Egypt: Weather Overview
Egypt, home of the Pharaohs, the pyramids and the great Nile Delta, sits at the top of Africa. It shares borders with Libya to the west, Sudan to the south, Israel and the Gaza Strip to the east. The country is over 386,000 square miles and home to 80million people, making it one of Africa's most populous. Egypt has a Mediterranean coastline to the north and on the east borders the Red Sea which is a popular scuba diving destination. Most of the country is desert, part of the vast Sahara that dominates North Africa. As a result, most of the population resides in the coastal regions and in the fertile Nile valley.
With vast deserts, mountains over 2500m and long coastlines, Egypt experiences many different types of weather from arid heat to snow.
The months of June, July and August are generally the hottest and December to January is classed as winter, though it's never cold in the sense that we are used to in most of Europe. The country experiences very low rainfall with any rain sticking to the winter months.
Wonderful beaches, Egypt.
Nile Valley and Delta
Despite making up only 5.5% of Egypt's land mass, this massive oasis is home to 99% of the country's population. It provides the only non-desert region of the country and the only land fertile enough to support agriculture. Cairo sits where the mighty Nile fans into its enormous Delta where the waters split into hundreds of rivulets to make the final length of their long journey to the Mediterranean Sea.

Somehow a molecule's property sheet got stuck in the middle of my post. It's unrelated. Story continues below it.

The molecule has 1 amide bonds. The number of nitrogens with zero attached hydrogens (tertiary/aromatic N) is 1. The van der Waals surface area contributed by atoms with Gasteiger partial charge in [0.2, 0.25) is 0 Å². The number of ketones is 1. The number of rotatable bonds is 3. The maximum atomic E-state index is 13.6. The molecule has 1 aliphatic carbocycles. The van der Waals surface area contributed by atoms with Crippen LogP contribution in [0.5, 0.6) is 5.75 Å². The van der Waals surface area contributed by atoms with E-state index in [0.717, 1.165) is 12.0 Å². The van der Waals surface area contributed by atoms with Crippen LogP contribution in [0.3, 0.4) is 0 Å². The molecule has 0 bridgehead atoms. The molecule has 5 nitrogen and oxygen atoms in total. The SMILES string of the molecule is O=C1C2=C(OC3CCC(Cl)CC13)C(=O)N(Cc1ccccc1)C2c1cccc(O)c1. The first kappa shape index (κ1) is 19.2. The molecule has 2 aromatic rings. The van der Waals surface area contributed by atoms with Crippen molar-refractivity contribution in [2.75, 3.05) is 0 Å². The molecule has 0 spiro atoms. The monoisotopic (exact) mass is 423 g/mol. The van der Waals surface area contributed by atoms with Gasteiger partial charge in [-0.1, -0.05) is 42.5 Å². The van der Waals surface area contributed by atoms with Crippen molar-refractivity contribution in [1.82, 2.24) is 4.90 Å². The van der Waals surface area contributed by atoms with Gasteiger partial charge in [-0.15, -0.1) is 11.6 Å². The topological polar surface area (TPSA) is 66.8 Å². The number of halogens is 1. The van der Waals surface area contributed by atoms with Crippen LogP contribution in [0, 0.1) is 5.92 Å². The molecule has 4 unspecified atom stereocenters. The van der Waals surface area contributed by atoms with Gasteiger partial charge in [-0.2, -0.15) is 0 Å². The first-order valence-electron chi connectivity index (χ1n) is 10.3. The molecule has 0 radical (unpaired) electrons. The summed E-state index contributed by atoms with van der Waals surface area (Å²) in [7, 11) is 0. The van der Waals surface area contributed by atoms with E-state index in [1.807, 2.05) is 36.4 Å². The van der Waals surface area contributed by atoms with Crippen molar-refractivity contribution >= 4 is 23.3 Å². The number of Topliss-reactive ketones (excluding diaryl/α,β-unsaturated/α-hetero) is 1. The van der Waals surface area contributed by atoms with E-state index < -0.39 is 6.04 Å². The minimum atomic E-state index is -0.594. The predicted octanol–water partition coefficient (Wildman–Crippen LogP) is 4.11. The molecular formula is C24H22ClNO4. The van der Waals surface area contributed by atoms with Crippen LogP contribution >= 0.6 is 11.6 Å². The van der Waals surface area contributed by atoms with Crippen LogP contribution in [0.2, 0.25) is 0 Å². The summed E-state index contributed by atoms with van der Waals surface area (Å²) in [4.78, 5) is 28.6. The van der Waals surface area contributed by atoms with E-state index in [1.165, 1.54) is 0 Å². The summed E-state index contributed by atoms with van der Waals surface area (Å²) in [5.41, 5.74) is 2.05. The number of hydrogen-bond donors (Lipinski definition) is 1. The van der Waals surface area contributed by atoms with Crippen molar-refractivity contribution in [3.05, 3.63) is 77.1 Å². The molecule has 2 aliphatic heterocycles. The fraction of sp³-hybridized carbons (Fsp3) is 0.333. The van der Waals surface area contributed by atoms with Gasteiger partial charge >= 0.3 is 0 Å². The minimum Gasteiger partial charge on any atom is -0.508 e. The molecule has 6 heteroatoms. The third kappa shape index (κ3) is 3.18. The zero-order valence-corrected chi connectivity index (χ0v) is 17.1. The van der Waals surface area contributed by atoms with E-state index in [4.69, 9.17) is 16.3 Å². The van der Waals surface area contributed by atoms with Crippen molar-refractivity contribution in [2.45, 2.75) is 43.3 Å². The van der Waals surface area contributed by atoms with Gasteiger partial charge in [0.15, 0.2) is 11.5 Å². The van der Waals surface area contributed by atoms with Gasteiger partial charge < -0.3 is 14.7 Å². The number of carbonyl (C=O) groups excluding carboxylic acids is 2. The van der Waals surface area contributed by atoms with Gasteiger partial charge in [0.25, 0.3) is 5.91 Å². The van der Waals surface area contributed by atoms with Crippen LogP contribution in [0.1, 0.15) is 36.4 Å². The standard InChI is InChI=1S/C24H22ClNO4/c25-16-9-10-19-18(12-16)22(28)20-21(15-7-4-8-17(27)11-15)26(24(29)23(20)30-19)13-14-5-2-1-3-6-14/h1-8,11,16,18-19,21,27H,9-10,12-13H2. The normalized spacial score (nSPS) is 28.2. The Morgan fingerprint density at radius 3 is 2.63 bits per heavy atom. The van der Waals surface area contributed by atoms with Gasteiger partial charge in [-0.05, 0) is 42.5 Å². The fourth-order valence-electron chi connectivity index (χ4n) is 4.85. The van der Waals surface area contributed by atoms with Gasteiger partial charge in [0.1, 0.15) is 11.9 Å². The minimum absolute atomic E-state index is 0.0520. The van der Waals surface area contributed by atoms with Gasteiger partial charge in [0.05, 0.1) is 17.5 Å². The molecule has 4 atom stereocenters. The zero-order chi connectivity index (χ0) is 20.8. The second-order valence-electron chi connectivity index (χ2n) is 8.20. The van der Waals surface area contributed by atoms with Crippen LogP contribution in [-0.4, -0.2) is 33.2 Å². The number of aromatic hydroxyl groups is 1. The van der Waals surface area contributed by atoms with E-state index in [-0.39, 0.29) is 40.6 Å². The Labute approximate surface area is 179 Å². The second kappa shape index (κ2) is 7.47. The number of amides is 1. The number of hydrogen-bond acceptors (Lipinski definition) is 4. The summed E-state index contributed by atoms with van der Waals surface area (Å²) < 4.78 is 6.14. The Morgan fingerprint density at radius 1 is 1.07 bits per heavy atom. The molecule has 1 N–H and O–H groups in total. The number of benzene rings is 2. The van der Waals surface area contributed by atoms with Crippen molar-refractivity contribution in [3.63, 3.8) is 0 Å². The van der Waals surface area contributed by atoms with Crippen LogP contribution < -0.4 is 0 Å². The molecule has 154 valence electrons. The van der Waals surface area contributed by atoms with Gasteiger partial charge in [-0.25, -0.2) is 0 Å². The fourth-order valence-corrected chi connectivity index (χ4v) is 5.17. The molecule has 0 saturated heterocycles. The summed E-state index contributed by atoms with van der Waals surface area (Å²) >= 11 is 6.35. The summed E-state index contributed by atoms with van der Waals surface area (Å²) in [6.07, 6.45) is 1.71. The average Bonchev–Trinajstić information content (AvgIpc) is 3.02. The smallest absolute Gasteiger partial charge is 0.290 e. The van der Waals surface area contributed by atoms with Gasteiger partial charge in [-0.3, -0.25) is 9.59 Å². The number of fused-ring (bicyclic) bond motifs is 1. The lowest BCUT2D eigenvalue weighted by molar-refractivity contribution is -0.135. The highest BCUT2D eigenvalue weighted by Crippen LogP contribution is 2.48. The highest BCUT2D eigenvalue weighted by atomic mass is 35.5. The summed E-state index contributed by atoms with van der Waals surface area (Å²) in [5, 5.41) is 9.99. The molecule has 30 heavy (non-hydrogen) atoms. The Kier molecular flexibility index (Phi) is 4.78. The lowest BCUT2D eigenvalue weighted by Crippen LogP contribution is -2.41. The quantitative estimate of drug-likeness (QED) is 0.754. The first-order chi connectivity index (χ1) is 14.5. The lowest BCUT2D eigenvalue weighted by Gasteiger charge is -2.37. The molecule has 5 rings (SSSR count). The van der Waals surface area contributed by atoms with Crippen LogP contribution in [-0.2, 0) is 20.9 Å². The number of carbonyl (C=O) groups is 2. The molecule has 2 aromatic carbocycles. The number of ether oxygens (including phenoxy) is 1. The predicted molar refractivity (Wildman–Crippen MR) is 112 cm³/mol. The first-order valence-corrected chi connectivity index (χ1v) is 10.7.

Cairo's climate is basically hot and dry. You can find a detailed description of the city's climate here and weather averages here. Average temperatures range from 14°C in January to 28°C in July and August. October to May is the best time to visit as it is coolest. During the summer months it can get very hot – into the high 30s and beyond. The coldest it gets is around 8°C or 9°C at night time during the winter months. In winter daytime highs are mild at around 20°C, much more pleasant for sightseeing.
Famous Egyptian pyramids in Giza.
Rainfall is extremely low – around 30mm per year – and occurs between November and March. December and January are the most precipitous months, but with an average of around 7mm you can hardly call them wet. Cairo's desert climate is seen across the Nile Valley and Delta, and popular destinations such as Luxor and Aswan experience similar weather.
This refers to the majority of the country which makes up part of the Sahara. You have the western desert, to the west of the Nile that makes up about two thirds of the country and then the eastern desert on the other side of the Nile.
The vast desert has an extremely harsh climate and is inhospitable to life except around the few oases. Temperatures are searing hot in summer, sometimes up to 50°C. Winters, however, can see quite cool temperatures in the low teens, dropping much lower at night, especially in the higher elevations of the Jilf al Kabir Plateau in the west. It often gets below freezing at night and snow has been known to fall. Rainfall is very low as you would imagine but occasionally there can be heavy downpours that arrive after several years with next to no rainfall. The eastern desert receives more rainfall than the west due to its proximity to the coast. Rain is most likely in winter.